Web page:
Lynnfield (somewhat erroneously labeled as Core i5) and the accompanying P55 chipset (codenamed Ibex Peak) are meant to reduce the cost of building a Nehalem system, but trouble with Marvell's SATA 6GB controller will leave motherboard vendors with less room than they typically like when differentiating product SKUs and prices
The problem lies within the Marvell 88SE9123 controller. Multiple motherboard vendors, including ASUS and Gigabyte, have demo'd early P55 motherboards with this chip onboard, but further testing has revealed that the controller isn't delivering anything near the performance it should be. At this juncture, a number of motherboard companies have opted to pull the controller completely off the board and plan to reintroduce it when the relevant issues in software and hardware have been hammered out.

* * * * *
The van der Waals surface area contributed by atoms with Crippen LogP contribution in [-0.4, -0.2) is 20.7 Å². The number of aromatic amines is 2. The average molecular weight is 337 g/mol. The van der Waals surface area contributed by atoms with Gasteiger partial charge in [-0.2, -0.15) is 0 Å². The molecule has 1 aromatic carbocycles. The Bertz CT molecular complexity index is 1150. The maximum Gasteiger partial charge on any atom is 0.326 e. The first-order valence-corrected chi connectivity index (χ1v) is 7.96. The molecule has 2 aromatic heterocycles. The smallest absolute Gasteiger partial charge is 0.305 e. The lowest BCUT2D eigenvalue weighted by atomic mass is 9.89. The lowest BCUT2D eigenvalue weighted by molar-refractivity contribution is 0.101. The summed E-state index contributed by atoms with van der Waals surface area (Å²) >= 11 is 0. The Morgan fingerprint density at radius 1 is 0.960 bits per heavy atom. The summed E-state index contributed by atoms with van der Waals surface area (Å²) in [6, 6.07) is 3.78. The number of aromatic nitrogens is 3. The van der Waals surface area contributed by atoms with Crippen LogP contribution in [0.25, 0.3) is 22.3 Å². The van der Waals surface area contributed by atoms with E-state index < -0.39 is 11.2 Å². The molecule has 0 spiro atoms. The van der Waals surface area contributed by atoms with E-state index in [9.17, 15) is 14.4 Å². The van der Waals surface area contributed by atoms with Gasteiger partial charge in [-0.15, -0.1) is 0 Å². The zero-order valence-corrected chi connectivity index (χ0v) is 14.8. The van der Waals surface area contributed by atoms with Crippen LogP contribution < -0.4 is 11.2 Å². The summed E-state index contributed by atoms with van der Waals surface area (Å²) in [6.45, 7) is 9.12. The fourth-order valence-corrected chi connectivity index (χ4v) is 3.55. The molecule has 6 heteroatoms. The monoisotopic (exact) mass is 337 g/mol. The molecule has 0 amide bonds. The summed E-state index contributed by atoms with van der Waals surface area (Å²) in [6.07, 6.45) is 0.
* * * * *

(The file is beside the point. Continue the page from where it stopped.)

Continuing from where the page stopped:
The Gigabyte GA-P55-UD4P, one of the affected boards.
In the end, I don't expect that a lack of SATA 6GB support will have much of an impact on mainstream-priced Nehalem uptake. The various motherboard vendors that were counting on Marvell for a solution probably aren't real thrilled at having to change their product designs this close to launch, but it'll be months before we see actual 6GB devices on the market. Traditional hard drives, meanwhile, probably won't benefit all that much from an additional 3GBps of burst potential. Solid state flash drives may have more room to shine, but SSD performance is itself impacted by the OS in use, the storage controller built into the drive, and what firmware version is installed. The number of additional variables make it difficult to gauge how much of a real-world performance boost the new 6GB standard will deliver.